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Cities of the Middle East


High tension in Tehran



Foremost Iranian intellectuals will analyse the present-day political, social and cultural challenges facing the city of Teheran; the tensions between the State and modern customs, the permeability of social and cultural life to the influxes of globalisation, and the conflicts and hopes of the inhabitants of the capital of Iran. The round tables will be accompanied by the screening of documentaries that illustrate the spirit of contemporary Teheran.


Two centuries after becoming the capital of Iran and after one century of revolutions, coups, occupation by foreign powers and embassy seizures, the city of Tehran has once again taken centre-stage on the international scene. The impetus of its nuclear programme and western attempts to link Iran with terrorist groups in other countries have situated the Islamic Republic of Iran in one of the most decisive and controversial moments in its twenty-six years of existence. The country has become the object of western pressure, while internally the struggles over power and culture and the oil-based economy are dividing the inhabitants of Tehran. And yet, behind the power of State and the shadows of God hides a city with a vibrant cultural life.

In this seminar, the second the CCCB is organising on cities of the Middle East, a group of Iranian intellectuals will offer a portrait of the social and cultural spirit of the city of Tehran. These discussions will examine the complexity of an urban life that is marked by tensions between the modernity of its customs and a theocratic State, the city's multiple identities (pre-Islamic, Islamic, Persian and Iranian) and the emergence of a public sphere that is permeable to the forces of globalisation. The sessions will analyse all these phenomena and will be followed by a screening of documentaries that will illustrate the vitality of the capital of a country that has most recently been brought to the world's attention by its current and outspoken president and former mayor of Tehran, Mahmoud Ahmadinejad.

Wednesday, 22 March

7 p.m. DEBATE: "The Revolution, twenty-five years on: power and public space in Tehran"
Presentation: Josep Ramoneda, Director of the CCCB.
Moderator: Fred Halliday, Professor of International Relations at the London School of Economics.
Daryush Shayegan, philosopher, author of La lumière vient de l'Occident (L'Aube, 2005).
Fariba Adelkhah, anthropologist, researcher at CERI Sciences-Po, Paris.
Baqer Moin, broadcaster, former Head of the Pashto and Persian Services, BBC World Service.

Thursday, 23 March

7 p.m. DEBATE: "Freedom, between the shadow of God and the power of the State. Cultural expression in the Persian metropolis"
Moderator: Fred Halliday, Professor of International Relations at the London School of Economics and visiting Professor at CIDOB.
Goli Emami, translator and publisher.
Bahman Farmanara, film director, author of A House Built on Water.
Mina Marefat, architect, director of Cities Project.

9.30 p.m. FILM

Street Life in Tehran - Tehran: the 25th Hour, Seifollah Samadian, 1999, 22 minutes, Original version with subtitles.
On 29 November 1998, moments after the Iranian national football team qualified for the 1998 World Cup, the citizens of Tehran went en masse into the city's streets in joyful celebration of their team's triumph.Men, children, and, for once, women turned Tehran's public space into a huge party. This day has gonedown in the history of Iran as "Sweet Saturday".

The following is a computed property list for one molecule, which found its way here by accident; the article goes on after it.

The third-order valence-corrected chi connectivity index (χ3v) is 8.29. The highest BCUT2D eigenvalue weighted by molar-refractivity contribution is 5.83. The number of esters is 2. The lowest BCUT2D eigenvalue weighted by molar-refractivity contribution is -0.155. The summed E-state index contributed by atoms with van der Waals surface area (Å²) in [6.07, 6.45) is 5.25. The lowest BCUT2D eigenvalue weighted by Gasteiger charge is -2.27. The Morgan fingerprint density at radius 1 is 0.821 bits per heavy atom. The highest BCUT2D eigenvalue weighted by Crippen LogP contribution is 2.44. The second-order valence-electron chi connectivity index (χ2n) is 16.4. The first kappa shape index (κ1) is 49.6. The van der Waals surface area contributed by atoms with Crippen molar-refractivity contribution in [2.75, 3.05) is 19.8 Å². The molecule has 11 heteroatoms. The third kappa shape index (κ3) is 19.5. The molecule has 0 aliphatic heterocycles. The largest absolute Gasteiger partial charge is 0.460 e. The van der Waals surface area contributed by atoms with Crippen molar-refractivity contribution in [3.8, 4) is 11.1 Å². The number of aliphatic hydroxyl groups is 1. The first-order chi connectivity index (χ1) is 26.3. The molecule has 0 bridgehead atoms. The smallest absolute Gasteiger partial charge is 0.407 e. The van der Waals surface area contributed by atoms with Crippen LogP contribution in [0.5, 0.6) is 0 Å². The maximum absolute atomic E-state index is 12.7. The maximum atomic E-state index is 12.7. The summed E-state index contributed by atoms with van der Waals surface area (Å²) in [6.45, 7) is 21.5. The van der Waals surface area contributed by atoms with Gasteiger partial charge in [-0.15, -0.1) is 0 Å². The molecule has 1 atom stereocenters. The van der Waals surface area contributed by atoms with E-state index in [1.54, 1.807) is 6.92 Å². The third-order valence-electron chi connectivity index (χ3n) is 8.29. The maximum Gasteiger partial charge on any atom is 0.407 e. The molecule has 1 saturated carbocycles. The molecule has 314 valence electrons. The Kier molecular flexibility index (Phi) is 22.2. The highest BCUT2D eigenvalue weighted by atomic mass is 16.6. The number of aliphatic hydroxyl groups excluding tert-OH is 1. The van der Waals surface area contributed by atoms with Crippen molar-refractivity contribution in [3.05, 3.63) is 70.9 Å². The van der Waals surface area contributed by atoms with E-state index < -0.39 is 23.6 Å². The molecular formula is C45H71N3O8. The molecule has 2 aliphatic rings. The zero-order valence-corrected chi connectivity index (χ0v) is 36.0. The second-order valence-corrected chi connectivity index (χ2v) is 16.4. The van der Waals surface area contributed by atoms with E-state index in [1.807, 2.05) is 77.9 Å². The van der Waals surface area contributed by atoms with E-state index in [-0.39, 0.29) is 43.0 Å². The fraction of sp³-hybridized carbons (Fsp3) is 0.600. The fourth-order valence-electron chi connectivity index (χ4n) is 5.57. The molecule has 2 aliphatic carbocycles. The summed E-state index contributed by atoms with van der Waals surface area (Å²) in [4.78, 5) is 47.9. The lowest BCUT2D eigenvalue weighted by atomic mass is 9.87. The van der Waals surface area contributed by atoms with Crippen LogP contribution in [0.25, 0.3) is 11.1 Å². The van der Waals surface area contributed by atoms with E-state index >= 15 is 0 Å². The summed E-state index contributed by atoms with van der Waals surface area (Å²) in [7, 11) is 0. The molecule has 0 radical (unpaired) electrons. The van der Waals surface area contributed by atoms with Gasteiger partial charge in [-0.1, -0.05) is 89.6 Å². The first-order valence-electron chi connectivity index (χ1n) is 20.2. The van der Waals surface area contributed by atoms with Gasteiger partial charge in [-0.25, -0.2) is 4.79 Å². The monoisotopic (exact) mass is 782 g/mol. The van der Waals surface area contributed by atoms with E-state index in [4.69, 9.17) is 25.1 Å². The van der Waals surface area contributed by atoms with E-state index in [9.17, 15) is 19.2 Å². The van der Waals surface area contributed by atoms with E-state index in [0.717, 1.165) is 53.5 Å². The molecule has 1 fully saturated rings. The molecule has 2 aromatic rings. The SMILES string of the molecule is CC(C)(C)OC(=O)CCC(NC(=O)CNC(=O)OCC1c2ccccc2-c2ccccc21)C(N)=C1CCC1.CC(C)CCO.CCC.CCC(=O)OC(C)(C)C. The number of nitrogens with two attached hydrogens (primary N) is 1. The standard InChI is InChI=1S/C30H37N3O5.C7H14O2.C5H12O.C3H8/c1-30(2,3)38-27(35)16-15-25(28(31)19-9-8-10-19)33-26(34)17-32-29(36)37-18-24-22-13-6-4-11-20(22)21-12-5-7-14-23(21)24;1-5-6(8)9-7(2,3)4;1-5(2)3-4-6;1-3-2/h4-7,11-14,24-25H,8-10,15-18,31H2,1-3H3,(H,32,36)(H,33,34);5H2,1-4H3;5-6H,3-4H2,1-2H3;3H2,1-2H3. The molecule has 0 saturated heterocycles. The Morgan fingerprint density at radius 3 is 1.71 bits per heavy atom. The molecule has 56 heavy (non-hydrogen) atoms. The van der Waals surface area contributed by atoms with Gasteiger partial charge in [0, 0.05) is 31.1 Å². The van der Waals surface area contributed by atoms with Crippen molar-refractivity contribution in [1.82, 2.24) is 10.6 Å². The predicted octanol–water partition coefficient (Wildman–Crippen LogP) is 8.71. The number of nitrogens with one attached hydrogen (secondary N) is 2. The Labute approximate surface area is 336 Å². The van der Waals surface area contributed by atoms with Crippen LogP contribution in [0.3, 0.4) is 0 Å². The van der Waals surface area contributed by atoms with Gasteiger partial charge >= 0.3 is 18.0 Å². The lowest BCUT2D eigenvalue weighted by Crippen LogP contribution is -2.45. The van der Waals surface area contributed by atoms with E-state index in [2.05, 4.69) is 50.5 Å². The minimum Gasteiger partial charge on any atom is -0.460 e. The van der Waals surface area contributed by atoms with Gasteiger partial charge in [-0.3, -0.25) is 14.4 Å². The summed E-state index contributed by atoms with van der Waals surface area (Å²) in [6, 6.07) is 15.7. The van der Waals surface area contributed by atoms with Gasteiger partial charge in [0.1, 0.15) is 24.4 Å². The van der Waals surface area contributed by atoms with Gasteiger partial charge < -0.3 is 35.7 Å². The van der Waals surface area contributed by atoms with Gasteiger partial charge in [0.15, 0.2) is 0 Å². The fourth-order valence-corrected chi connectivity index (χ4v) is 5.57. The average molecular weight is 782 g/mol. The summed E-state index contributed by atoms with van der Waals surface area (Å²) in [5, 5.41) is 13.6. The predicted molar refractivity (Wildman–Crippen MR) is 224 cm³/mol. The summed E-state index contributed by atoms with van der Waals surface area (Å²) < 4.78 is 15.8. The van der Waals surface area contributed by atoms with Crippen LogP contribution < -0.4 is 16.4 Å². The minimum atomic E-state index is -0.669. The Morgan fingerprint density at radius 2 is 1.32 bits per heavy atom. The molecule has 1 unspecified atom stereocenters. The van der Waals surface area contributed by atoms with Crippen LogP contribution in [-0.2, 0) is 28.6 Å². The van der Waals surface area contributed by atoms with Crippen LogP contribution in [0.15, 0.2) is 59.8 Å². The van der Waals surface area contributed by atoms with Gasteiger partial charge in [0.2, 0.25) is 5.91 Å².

Iran: A Revolution Betrayed, Ahsan Adib, 1984, 60 minutes, original version with subtitles.
Clandestinely filmed, the documentary brings together the events that have marked the history of Iran overthe last thirty years: the fall and expulsion of the Shah in 1979, the return from exile of the leader of therevolution, Ayatollah Ruhollah Khomeini, and the subsequent advent of the Islamic Republic of Iran. Thedirector shows the influence of the United States in Iran's internal politics when the Shah was in power,Khomeini's political strategies, and the purges, torture and repression carried out by the revolutionary regime.

Friday 24 March

9.30 p.m. FILM

Street Life in Tehran - Tehran: the 25th Hour
, Seifollah Samadian, 1999, 22 minutes, original version with subtitles.

SOS à Tehran
, Sou Abadi, 2000, 52 minutes, original version with subtitles.
What is intimate life like for the inhabitants of Tehran? With the aim of inquiring into the private lives and concerns, conflicts and hopes of the inhabitants of Tehran, the director filmed in a number of different government centres and institutions - telephone services offering psychological help, the Health Ministry's sex education courses, matrimonial agencies - and in group sessions, for both adults and adolescents, conducted by an elite psychologist.

Saturday 25 March

6.30 p.m. FILM

A House Built on Water, Bahman Farmanara, 2002, 105 minutes, original version with subtitles.
Winner of five awards at the Fajr International Film Festival (including Best Film and Best Leading Actor), the film describes life in Iran today through the story of a gynaecologist who is in mid-life crisis. Morally corrupt and on the verge of emotional collapse, he becomes involved with the case of an eight-year-old boy in the hospital where he works. The child is in a coma and is a media phenomenon because he can recite the Koran by heart. The intersecting lives of the two characters provide the narrative strand of a film that offers a raw portrayal of Iranian society, which looks to the country's future with sceptical eyes.

8.30 p.m. A House Built on Water, Bahman Farmanara, 2002, 105 minutes, original version with subtitles.

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